by Staff Writers
East Lansing MI (SPX) Jul 06, 2012
Living in the guts of worms are seemingly innocuous bacteria that contribute to their survival. With a flip of a switch, however, these same bacteria transform from harmless microbes into deadly insecticides. In the current issue of Science, Michigan State University researchers led a study that revealed how a bacteria flips a DNA switch to go from an upstanding community member in the gut microbiome to deadly killer in insect blood.
Todd Ciche, assistant professor of microbiology and molecular genetics, has seen variants like this emerge sometimes by chance resulting in drastically different properties, such as being lethal to the host or existing in a state of mutual harmony. Even though human guts are more complex and these interactions are harder to detect, the revelation certainly offers new insight that could lead to medical breakthroughs, he said.
"Animal guts are similar to ours, in that they are both teeming with microbes," said Ciche, who worked with researchers from Harvard Medical School. "These bacteria and other microorganisms are different inside their hosts than isolated in a lab, and we're only beginning to learn how these alliances with microbes are established, how they function and how they evolve."
The bacteria in question are bioluminescent insect pathogens. In their mutualistic state, they reside in the intestines of worms, growing slowly and performing other functions that aid nematode's survival, even contributing to reproduction.
As the nematodes grow, the bacteria reveal their dark side. They flip a DNA switch and arm themselves by growing rapidly and producing deadly toxins. When the worms begin infesting insects, they release their bacterial insecticide.
"It's like fleas teaming up with the plague," Ciche said.
The question remains: What causes this dramatic transformation?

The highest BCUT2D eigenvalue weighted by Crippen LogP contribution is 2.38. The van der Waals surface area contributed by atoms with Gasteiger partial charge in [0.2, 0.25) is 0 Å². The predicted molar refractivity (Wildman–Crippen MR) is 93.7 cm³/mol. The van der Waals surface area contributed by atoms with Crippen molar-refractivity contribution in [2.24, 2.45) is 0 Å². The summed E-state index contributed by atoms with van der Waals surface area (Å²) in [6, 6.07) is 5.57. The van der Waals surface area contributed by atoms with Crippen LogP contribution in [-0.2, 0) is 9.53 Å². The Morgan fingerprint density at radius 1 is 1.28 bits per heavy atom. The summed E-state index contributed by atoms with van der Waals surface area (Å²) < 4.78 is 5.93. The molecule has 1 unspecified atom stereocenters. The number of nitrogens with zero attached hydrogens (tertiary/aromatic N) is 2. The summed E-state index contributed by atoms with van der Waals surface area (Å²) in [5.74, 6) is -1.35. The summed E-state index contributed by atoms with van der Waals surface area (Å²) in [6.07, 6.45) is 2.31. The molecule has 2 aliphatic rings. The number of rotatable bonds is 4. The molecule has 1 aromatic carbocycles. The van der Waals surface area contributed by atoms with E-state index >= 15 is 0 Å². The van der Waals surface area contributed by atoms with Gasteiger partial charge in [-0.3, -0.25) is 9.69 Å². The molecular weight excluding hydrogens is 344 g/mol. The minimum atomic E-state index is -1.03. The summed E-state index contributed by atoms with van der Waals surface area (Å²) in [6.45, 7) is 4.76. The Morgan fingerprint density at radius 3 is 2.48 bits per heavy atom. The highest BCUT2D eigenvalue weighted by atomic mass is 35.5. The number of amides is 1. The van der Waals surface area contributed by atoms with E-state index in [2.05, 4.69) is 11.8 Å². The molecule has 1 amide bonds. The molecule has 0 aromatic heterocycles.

"If we can figure out why the DNA turns on and off to cause the switch between Jekyll and Hyde, we can better understand how bacteria enter stages of dormancy and antibiotic tolerance - processes critical to treating chronic infections," Ciche said.
Part of Ciche's research is funded by MSU AgBioResearch. Additional MSU researchers who contributed to this study include Rudolph Sloup, Alexander Martin, Anthony Heidt and Kwi-suk Kim. Scientists from the University of California-San Diego, Harvard Medical School and Yale University also contributed to this study.
Michigan State University
Hospital and Medical News at InternDaily.com
Comment on this article via your Facebook, Yahoo, AOL, Hotmail login.
Acoustic tweezers capture tiny creatures with ultrasound
University Park PA (SPX) Jul 05, 2012
A device about the size of a dime can manipulate living materials such as blood cells and entire small organisms, using sound waves, according to a team of bioengineers and biochemists from Penn State. The device, called acoustic tweezers, is the first technology capable of touchlessly trapping and manipulating Caenorhabditis elegans (C. elegans), a one millimeter long roundworm that is an impor ... read more
|The content herein, unless otherwise known to be public domain, are Copyright 1995-2012 - Space Media Network. AFP, UPI and IANS news wire stories are copyright Agence France-Presse, United Press International and Indo-Asia News Service. ESA Portal Reports are copyright European Space Agency. All NASA sourced material is public domain. Additional copyrights may apply in whole or part to other bona fide parties. Advertising does not imply endorsement,agreement or approval of any opinions, statements or information provided by Space Media Network on any Web page published or hosted by Space Media Network. Privacy Statement|